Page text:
In 1997, Whitman et al., introduced PRP. [7] In 1998, Marx et al., showed PRP as an autologous source of Platelet Derived Growth Factor (PDGF) and transforming growth factor-b (TGF) that was obtained by sequestering and concentrating platelets by gradient density centrifugation. This method showed a 338% increase in platelet concentration. PRP increased the density of bone when placed along with the bone grafts. [19] Platelet gel was prepared by blood collection preoperatively, and was prepared by another operator during surgery.

Platelet rich plasma contain various growth factors namely PDGF, transforming growth factor b, insulin-like growth factor, and epidermal growth factor. These factors play a prime role in bone regeneration [20],[21]

The various advantages of PRP are:

  • Improved support of tissue healing
  • More rapid mineralization of collagen in bone repair
  • Earlier stability of grafts because of the sticky consistency of fibrin component
  • Cytokines and growth factors brought to the site
  • Formation of a firm nonfriable clot
  • Clevatage of fibrinopeptides A and B from a molecule caused by thrombin, resulting in the formation of fibrin monomer,
  • Thrombin activated factor XIII that in turn allowed for a linkage in the presence of ionized calcium
  • No potential for disease transmission
  • Less thrombogenic than untreated graft material
  • Minimal adhesion formation resolving in four to six months
  • Enhanced osteoconduction: Osteoblasts were normally non-motile cells, in that, they would not move across a distance greater than 0.4 mm (400 microns), PRP enhanced the fibrin network, and the movement of osteoblasts along the fibrin network was enhanced resulting in a woven bone formation, much earlier than normal. The initial layer was a very thin (1 - 2 microns) plate. This phase would last for three months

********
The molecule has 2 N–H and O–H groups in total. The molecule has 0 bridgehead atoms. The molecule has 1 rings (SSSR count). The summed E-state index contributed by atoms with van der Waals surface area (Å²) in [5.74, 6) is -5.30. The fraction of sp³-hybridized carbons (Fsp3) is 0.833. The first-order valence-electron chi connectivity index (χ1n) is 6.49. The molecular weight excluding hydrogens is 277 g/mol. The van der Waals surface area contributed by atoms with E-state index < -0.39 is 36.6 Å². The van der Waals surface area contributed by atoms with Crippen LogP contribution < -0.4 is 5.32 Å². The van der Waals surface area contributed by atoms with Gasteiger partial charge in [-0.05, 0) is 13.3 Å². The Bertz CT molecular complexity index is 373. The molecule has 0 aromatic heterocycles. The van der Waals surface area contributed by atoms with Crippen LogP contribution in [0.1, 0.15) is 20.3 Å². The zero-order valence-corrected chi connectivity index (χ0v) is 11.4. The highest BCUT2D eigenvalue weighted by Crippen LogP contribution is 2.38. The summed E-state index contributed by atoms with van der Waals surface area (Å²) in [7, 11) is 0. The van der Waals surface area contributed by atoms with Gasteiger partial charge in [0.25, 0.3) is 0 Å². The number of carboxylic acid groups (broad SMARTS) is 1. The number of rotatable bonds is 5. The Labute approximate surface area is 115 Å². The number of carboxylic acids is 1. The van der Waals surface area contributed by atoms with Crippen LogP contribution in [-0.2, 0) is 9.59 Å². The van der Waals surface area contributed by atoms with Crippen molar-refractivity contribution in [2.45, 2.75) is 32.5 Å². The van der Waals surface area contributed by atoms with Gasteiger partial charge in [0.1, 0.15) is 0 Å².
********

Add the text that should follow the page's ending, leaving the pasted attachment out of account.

• Cellular activity: Bone morphogenetic Protein (BMP) acted as a 'switch' through which the reception as well as bone formation occurred and acted as a modulator
  • Stem cells in the graft started the cascade of osteogenesis [10]


Hydroxyapatite is used, as it helps in osteoconduction. Osteoconduction is a process wherein the bone is formed by the in-growth of capillaries and osteoprogenitor cells from the recipient bed into, around, and through a graft. These Hydroxyapatite crystals when used act as a scaffold upon which new bone is deposited, which is then followed by a slow resorption of the graft. PRP is used, as it helps in better healing and faster regeneration, because of the biological modulators and also helps in osteoinduction. PRP acts as an osteoinductive material because osteoinduction is a process whereby new bone is produced in an area where there was no bone earlier, where one tissue or its derivative causes another undifferentiated tissue to differentiate into a new bone. Calcium Chloride is added to nullify the effect of the anticoagulant EDTA, and Bovine thrombin is added to gellate the plasma. As only small grains of thrombin are added, it does not produce any antigenic response, as proved by Neil Winter Bottom et al., in the year 2002. A number of methods have been used for the procurement of PRP, such as:

  1. Electromedic 500 gradient density cell separator (Medtronics) by Marx et al., in 1998
  2. Smart PreP by Bhanot and Alex, in 2002
  3. ELMD 500 transfusion system by Whitman and Green, in 2002.
  4. Automated systems like PLACON 7 and Hemonetics MCS


The method used in this study to procure PRP and PRP Gel was based on the test-tube or Manual isolation techniques (vacutainer system) by Sonnenleit and Sullivan et al. [15]